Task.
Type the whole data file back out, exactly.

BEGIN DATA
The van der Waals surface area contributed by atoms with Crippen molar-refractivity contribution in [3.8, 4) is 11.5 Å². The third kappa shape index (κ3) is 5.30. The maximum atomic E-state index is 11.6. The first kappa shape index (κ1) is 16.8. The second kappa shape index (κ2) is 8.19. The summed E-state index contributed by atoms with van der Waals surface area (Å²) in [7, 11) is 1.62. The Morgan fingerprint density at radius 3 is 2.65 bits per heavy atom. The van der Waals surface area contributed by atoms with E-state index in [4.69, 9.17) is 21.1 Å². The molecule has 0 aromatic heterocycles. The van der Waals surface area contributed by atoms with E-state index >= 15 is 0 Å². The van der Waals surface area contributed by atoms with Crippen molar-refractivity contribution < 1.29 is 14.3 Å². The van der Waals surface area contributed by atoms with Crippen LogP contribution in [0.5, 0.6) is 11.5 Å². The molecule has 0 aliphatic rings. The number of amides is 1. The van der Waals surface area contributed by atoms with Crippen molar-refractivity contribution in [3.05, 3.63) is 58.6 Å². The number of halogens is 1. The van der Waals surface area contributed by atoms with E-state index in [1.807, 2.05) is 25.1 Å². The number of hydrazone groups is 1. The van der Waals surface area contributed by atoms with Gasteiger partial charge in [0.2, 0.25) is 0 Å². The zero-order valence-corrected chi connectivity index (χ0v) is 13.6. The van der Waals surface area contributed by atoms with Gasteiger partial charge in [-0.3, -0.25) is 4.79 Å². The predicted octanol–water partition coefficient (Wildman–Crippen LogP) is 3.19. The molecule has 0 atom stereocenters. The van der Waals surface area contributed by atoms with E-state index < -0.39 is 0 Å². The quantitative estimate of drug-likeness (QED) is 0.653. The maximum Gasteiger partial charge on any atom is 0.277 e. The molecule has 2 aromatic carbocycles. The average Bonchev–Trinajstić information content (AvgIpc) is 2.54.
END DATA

The van der Waals surface area contributed by atoms with Crippen molar-refractivity contribution in [3.8, 4) is 11.5 Å². The third kappa shape index (κ3) is 5.30. The maximum atomic E-state index is 11.6. The first kappa shape index (κ1) is 16.8. The second kappa shape index (κ2) is 8.19. The summed E-state index contributed by atoms with van der Waals surface area (Å²) in [7, 11) is 1.62. The Morgan fingerprint density at radius 3 is 2.65 bits per heavy atom. The van der Waals surface area contributed by atoms with E-state index in [4.69, 9.17) is 21.1 Å². The molecule has 0 aromatic heterocycles. The van der Waals surface area contributed by atoms with E-state index >= 15 is 0 Å². The van der Waals surface area contributed by atoms with Crippen molar-refractivity contribution < 1.29 is 14.3 Å². The van der Waals surface area contributed by atoms with Crippen LogP contribution in [0.5, 0.6) is 11.5 Å². The molecule has 0 aliphatic rings. The number of amides is 1. The van der Waals surface area contributed by atoms with Crippen molar-refractivity contribution in [3.05, 3.63) is 58.6 Å². The number of halogens is 1. The van der Waals surface area contributed by atoms with E-state index in [1.807, 2.05) is 25.1 Å². The number of hydrazone groups is 1. The van der Waals surface area contributed by atoms with Gasteiger partial charge in [0.2, 0.25) is 0 Å². The zero-order valence-corrected chi connectivity index (χ0v) is 13.6. The van der Waals surface area contributed by atoms with Gasteiger partial charge in [-0.3, -0.25) is 4.79 Å². The predicted octanol–water partition coefficient (Wildman–Crippen LogP) is 3.19. The molecule has 0 atom stereocenters. The van der Waals surface area contributed by atoms with E-state index < -0.39 is 0 Å². The quantitative estimate of drug-likeness (QED) is 0.653. The maximum Gasteiger partial charge on any atom is 0.277 e. The molecule has 2 aromatic carbocycles. The average Bonchev–Trinajstić information content (AvgIpc) is 2.54.